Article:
Could be, and perhaps it’s the quality of the translations into the Chinese. My girlfriend read Roman Russi (蓝山) by Meir Shalev several times, and she’s on her third read of Hatsotsrah ba-Wadi (瓦地的小号) by Sami Michael right now.

Ironically, it could well be that both these novels were translated based on English renditions (Blue Mountain and A Trumpet in the Wadi, respectively), not the original Hebrew. Crafty publishers in China often don’t list the language of the original work; instead, they identify the author by nationality, leaving you to guess which language the Chinese edition is based on. A quick look on the web shows that the translators of Roman Russi (于海江,张颖) and Hatsotsrah-ba-wadi (李慧娟) translate almost exclusively English books, so it’s unlikely that any of the three knows Hebrew well enough to translate it.

Holden Caulfield and the Chinese Shakespeare Scholar

“Chinese youth, growing up in our Socialist Motherland and benefiting from the enthusiastic care and concern of organizations such
as the Communist Party, Youth League and Young Pioneers, possess high-minded Communist ideals, and a rich, colorful and dynamic intellectual life. Therefore, reading a book like Catcher in the Rye, and comparing one’s own fortunate living environment with the odious environment under capitalism, opens one’s horizons and enriches one’s knowledge. Of course, if certain individual youths cannot distinguish the boundary between these two utterly different social systems and do not cherish Socialist Spiritual Civilization, and therefore blindly worship or imitate Holden Caulfield’s thought, actions or behavior, that would be completely erroneous. We should also be on guard against this.”
(Foreword, 1982, Catcher in the Rye, Chinese edition)

Would you recruit a Shakespeare scholar to translate Catcher in the Rye?

Yilin Press, long China’s leading publisher of translated fiction, apparently did. And it’s hard to argue with that move, since the Chinese translation reportedly went on to sell almost one million copies, if Big Apple Agency is to be believed. [Read more…]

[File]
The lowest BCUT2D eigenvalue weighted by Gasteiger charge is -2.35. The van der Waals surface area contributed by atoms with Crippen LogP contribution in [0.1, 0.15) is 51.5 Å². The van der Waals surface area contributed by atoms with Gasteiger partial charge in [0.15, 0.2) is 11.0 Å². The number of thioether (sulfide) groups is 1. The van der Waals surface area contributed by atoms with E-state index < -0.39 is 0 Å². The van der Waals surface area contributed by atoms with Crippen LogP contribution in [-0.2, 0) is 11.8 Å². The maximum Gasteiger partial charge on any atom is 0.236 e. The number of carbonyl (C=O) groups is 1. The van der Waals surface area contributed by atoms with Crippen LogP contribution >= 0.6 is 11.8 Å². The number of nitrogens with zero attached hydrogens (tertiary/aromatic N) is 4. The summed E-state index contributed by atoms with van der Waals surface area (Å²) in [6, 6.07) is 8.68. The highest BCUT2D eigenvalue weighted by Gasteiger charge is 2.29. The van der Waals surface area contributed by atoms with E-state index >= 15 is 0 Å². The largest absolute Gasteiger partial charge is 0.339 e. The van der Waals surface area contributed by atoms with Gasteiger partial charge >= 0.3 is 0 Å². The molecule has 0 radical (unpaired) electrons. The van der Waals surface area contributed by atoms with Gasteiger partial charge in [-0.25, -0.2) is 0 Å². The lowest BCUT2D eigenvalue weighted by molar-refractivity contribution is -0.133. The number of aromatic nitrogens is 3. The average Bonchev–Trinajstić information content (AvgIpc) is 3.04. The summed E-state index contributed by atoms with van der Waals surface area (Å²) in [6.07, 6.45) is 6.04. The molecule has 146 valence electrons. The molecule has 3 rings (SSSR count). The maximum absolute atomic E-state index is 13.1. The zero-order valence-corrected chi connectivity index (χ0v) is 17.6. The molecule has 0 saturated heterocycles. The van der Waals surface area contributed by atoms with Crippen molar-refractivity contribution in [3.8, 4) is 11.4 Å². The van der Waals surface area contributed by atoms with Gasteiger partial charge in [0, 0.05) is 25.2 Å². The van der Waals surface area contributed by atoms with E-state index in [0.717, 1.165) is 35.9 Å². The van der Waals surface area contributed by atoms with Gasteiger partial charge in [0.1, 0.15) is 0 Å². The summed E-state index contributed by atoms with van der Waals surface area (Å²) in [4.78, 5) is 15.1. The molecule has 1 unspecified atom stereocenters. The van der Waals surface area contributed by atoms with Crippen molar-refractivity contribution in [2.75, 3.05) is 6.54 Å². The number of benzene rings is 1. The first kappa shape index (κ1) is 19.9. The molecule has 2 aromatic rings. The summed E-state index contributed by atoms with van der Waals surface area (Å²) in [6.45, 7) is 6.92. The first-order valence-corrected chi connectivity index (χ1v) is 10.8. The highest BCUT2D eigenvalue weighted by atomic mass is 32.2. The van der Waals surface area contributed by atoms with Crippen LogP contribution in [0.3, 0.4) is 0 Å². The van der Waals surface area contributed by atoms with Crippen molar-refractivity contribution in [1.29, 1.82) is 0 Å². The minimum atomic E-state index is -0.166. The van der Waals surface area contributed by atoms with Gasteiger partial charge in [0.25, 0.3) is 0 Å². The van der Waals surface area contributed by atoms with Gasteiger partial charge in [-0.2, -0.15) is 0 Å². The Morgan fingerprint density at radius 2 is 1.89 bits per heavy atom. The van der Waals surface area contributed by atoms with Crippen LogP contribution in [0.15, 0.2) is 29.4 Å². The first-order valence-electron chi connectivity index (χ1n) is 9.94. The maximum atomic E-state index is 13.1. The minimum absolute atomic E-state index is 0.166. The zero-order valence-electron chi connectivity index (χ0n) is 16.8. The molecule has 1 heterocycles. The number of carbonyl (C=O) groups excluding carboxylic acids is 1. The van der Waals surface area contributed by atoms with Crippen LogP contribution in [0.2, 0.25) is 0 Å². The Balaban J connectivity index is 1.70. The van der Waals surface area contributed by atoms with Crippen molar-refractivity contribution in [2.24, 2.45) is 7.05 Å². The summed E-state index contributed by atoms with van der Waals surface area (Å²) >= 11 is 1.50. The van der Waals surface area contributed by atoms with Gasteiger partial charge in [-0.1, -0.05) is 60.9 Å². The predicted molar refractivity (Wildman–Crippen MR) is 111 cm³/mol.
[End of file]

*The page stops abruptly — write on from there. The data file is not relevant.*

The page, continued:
Ethnic China Chic: “Minority” Theme Parks in the Middle Kingdom

The instant I saw the New York Times’ piece on China’s “minority theme parks”—Disneyland-like affairs highlighting the culture of China’s 55 “ethnic minorities”—I  knew it would soon appear in the Chinese press. But how would it be reshaped to render it politically correct for the masses, I wondered?

Quite differently than I expected, frankly. The report has been quickly translated and published by Cankao Xiaoxi (参 考消息). Cankao Xiaoxi is a respected and influential Chinese-language digest of the world press with a long history, and in many cities across China it sells out every day before noon. As noted in past pieces, virtually no English is used and little or no content is added. But references deemed unbecoming to China’s image are often “airbrushed.”

Predictably, text alluding to dissatisfaction among non-Han in the neighborhood has been deleted. So has a comment by a Dai bed-n-breakfast owner to the effect that some nearby Dai villages are “primitive.” But I’ve been reading Cankao Xiaoxi for over two decades, and I am surprised at how much of the original—some rather unflattering—has been left untouched this time around. For instance, the translated copy includes the fact that these parks are generally owned and run by Han Chinese, and sometimes Han even “dress up as natives.”

This bald statement from the original also appears faithfully translated in the Chinese:

The parks are money-making ventures. But scholars say they also serve a political purpose — to reinforce the idea that the Chinese nation encompasses 55 fixed ethnic minorities and their territories, all ruled by the Han.

To show you how censorship works in the People’s Republic,  the original article from the New York Times is fully reproduced below. Words that have been crossed out are those that were deleted from the Chinese version published in Cankao Xiaoxi.  Enjoy!

China’s Han Flock to Theme Parks Featuring Minorities

(New York Times, by Edward Wong, Feb 23, 2010)

MANZHA, China — Tucked away in China’s steamy tropical southwest are the villages of the Dai people, famous throughout the country for a raucous annual tradition: a water-splashing festival where the Dai douse one another for three days in the streets using any container they can get their hands on — buckets, wash basins, teacups, balloons, water guns.

But in Manzha and four surrounding villages, the springtime festival has taken on added significance — or insignificance, depending on how you look at it. Imagine a nonstop Mardi Gras with fire hoses: at a site called the Dai Minority Park, water-splashing extravaganzas take place every day. [Read more…]

Newsweek via Cankao Xiaoxi: The Tibetans Have Never Had it So Good